Princess Alexandra Becomes Queen Alexandra
After Queen Victoria died in January 1901, Albert Edward became King Edward VII and Alexandra his Queen-Empress consort. In March 1901, the King and Queen’s son George and their daughter-in-law Mary embarked on an extensive tour of the empire, leaving their young children with their grandparents. While George and Mary toured the Empire, Edward and Alexandra minded their grandchildren and prepared for the coronation of Edward Albert as King Edward the VII in June 1902.
A few days before the coronation, King Edward became seriously ill with appendicitis and Alexandra stood in for him at a military parade and attended the Royal Ascot races in his place so the public wouldn’t be alarmed at his absence. The coronation was postponed and Dr. Frederick Treves of the London Hospital operated on Edward to drain his infected appendix. After he recovered, Alexandra and Edward were crowned together in August 1902, with the Archbishop of Canterbury Frederick Temple crowning Edward and the Archbishop of York, William Dalrymple Maclagan crowning Alexandra.
In 1910, Alexander set a precedent when she became the first queen consort to visit the British House of Commons during a debate. For two hours she sat in the Ladies’ Gallery that overlooked the chamber while members of Parliament debated the Parliament Bill which would remove the right of the House of Lords to veto legislation, a bill that Alexandra opposed. A few weeks later while Alexandra visited her brother, King George I of Greece in Corfu, her family sent her word that her husband had been stricken with several heart attacks. She arrived home on May 5, 1910, and on May 6, she personally administered oxygen from a gas cylinder to help him breathe. King Edward VII died on May 6, 1910, and Queen Alexandra observed that she felt like she had been turned into stone, “unable to cry, unable to grasp the meaning of it all.”
Edward VII and Queen Alexandra’s son George became the new King and later in the year Queen Alexandra moved out of Buckingham Palace to Marlborough House, keeping Sandringham in Norfolk as her residence. Her son, the new King George, immediately faced a decision about the Parliament Bill, and he reluctantly agreed to Prime Minister H.H. Asquith’s request to create an adequate number of Liberal peers after a general election if the House of Lords continued to block the legislation. Although she opposed the bill, Alexandra supported her son.
In 1911, Alexandra did not attend the coronation of King George because tradition dictated that a crowned queen should not attend the coronation of another king or queen, but she continued her charitable work. One of her favorite charities was Alexandra Rose Day, where women volunteers sold artificial roses that disabled people made to raise funds to aid hospitals.
World War I only intensified Alexandra’s dislike and distrust of Germans. She detested her nephew Kaiser Wilhelm II and voiced her revulsion in no uncertain terms during the controversy about the banners of foreign princes. During World War I, some people criticized the custom of hanging the banners of foreign princes awarded the Order of the Garter, Britain’s highest order of knighthood, in St. George’s chapel, Windsor Castle. The critics said that since the German members of the Order were fighting against Britain their banners should be removed. Bowing to public opinion, King George had the banners taken down, but he went a step further and ordered both the Prussian banners and Hessian banners removed. In Alexandra’s opinion, their Hessian relatives were just soldiers or servants acting under “that brutal German Emperor’s orders.”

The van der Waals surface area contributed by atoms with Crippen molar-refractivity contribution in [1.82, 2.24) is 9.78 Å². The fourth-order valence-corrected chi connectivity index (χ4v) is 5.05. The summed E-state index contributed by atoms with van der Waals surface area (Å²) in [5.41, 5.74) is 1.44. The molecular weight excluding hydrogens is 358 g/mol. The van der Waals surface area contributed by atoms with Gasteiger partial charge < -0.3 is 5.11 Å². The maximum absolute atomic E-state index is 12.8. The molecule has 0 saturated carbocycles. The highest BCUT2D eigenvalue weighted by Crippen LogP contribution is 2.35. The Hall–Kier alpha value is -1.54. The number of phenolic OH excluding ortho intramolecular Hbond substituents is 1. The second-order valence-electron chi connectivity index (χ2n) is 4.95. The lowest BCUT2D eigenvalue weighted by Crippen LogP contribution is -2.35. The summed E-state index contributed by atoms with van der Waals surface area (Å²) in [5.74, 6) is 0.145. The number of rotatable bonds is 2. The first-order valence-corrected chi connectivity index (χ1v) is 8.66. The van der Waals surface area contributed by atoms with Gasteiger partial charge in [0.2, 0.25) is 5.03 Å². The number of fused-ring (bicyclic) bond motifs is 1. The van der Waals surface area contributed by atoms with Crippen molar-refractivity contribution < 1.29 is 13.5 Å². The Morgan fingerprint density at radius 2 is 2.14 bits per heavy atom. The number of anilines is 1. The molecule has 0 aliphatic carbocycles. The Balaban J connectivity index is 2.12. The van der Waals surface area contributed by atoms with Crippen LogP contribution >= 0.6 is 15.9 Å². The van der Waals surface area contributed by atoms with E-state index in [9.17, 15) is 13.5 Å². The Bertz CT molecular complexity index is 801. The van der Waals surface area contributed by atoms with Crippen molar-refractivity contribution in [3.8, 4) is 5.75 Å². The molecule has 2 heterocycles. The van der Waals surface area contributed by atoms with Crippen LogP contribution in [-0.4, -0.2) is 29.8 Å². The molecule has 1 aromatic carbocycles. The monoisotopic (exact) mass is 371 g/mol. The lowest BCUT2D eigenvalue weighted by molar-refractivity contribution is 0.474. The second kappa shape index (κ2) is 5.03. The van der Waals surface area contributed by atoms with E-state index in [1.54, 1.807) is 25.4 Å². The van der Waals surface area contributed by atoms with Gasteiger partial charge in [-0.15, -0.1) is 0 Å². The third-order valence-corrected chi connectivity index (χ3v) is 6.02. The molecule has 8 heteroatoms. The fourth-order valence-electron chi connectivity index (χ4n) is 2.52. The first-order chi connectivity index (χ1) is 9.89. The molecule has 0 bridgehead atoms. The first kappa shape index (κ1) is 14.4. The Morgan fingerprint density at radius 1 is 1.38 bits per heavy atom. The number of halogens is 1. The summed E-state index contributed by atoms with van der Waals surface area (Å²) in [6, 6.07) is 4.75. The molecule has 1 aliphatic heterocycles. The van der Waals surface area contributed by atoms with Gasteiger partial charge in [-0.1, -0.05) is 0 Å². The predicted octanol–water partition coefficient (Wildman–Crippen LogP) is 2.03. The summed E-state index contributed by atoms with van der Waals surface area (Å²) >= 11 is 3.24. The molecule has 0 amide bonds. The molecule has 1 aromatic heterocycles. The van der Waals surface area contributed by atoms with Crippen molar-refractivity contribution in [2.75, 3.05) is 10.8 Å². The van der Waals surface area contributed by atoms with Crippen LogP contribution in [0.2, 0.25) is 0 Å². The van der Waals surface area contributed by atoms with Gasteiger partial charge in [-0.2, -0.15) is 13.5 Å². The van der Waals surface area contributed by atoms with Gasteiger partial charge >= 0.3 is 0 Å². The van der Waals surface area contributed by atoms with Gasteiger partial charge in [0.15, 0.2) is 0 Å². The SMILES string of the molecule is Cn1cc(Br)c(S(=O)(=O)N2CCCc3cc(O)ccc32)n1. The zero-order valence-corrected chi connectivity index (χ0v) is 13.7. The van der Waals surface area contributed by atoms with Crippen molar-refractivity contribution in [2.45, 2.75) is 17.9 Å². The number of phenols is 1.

On September 17, 1916, Queen Alexandra endured a Zeppelin air raid close to her Sandringham residence, but the Russian branch of her family suffered much worse. In Russia, the Bosheviks overthrew her nephew Tsar Nicholas II and murdered him and his wife and children. In 1919, HMS Marlborough rescued the Dowager Empress, Alexandra’s sister Marie, and brought her to England where she lived with Alexandra for some time.
In her senior years, Alexandra no longer traveled abroad and her health deteriorated. On November 20, 1925, at age 80 she suffered a fatal heart attack at Sandringham House in Norfolk. She was buried on November 28, 1925, beside her husband at St. George’s Chapel, Windsor Castle.
Tradition has it that when Diana became Princess of Wales on July 29, 1981, well-wishers handed her a biography of Queen Alexandra by Georgina Battiscombe. They believed it would be a helpful guide to coping with her new position, the same position that Alexandra had assumed on March 10, 1863 and filled so successfully.
Battiscombe, Georgina. Queen Alexandra. Constable First Printing Edition, 1969.
Hough, Richard Alexander. Edward and Alexandra: Their Private and Public Lives. St. Martin’s Press, 1st ed edition, 1993.
Ridley, Jane. The Heir Apparent: A Life of Edward VII, the Playboy Prince. Random House, 2013.